Microcontrollers (µCs) powered from 1.8V cannot meet the VIH
requirements of peripheral devices that have typical CMOS inputs and are powered from 3V. General-purpose I/O pins on µCs are either open-drain structures that pull up to VDD
or down to near GND, or are push-pull outputs that pull up to nearly VDD
and down to nearly GND. These general-purpose I/Os need to be able to drive shutdown or interrupt pins of peripheral devices, even when the peripheral is powered from a supply higher than the µC's power supply. The circuit shown in Figure 1
solves this problem with a simple level translator circuit.
Typical peripheral CMOS I/O pins have a VIH
of (0.7 x VDD
) and a VIL
of (0.3 x VDD
). When powered from a 3V supply, these voltages are 2.1V and 900mV, respectively. Valid digital signals connected to these logic pins must drive higher than VIH
, and pull lower than VIL
, to ensure proper communication. The circuit in Figure 1 shows the MAX9718, a 1.4W audio power amplifier that employs a CMOS active-low SHDN input. The VIH
levels of the active-low SHDN input are as described above.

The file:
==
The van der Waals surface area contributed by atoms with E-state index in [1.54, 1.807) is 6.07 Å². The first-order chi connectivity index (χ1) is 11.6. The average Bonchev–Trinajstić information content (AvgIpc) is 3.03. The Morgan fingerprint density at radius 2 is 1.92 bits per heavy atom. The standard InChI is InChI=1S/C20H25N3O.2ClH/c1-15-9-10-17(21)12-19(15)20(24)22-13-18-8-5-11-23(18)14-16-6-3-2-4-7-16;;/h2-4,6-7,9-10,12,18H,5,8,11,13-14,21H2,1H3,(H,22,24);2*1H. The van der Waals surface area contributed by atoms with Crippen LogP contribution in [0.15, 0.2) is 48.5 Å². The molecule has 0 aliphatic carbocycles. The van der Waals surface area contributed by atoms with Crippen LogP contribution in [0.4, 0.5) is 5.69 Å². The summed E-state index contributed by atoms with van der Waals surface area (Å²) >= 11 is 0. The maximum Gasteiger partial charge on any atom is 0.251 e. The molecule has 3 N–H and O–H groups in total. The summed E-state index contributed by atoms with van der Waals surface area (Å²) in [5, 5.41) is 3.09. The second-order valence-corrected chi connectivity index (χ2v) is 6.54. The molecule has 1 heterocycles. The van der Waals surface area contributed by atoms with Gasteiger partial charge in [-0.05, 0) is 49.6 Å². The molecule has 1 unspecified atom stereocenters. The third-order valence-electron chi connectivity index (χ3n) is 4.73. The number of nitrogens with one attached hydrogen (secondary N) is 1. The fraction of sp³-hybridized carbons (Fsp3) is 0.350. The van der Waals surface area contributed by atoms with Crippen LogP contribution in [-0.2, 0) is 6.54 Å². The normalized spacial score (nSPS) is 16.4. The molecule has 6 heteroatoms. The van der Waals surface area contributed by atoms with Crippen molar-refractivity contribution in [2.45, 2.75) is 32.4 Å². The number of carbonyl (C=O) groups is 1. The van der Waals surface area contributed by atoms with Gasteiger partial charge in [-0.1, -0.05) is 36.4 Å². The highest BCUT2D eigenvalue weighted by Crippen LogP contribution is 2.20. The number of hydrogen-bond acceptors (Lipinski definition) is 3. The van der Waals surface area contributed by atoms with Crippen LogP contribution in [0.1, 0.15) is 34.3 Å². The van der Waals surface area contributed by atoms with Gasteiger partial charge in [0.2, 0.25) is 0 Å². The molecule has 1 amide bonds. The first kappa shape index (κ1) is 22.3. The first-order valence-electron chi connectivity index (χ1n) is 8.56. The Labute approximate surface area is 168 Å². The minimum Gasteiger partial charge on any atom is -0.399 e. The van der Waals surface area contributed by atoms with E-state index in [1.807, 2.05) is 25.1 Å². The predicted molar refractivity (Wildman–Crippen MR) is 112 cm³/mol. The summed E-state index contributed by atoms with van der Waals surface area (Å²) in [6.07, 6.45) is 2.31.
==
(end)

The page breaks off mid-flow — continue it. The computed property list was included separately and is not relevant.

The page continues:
The µC I/O in Figure 1 is an open-drain I/O pulled up to 1.8V. When the open-drain output is low, the voltage at the MAX9718's active-low SHDN pin is equal to one diode-forward voltage above GND, about 0.7V, which is well below the VIL
of the MAX9718's active-low SHDN input. When the open-drain output goes high, the voltage at active-low SHDN rises to 2.5V and the MAX9718 is able to turn on.
Figure 1. Simple level translator.
Integrated level translators are available to simplify interconnect between two devices that do not share the same power supply. Devices such as the MAX13013 can translate a 1.2V digital signal to a 3.6V device at a speed of 100Mbps. Figure 2
shows the proper connections for using the MAX13013 to interface a µC with the MAX9718.
Figure 2. Using the MAX13013 to interface a µC to the MAX9718.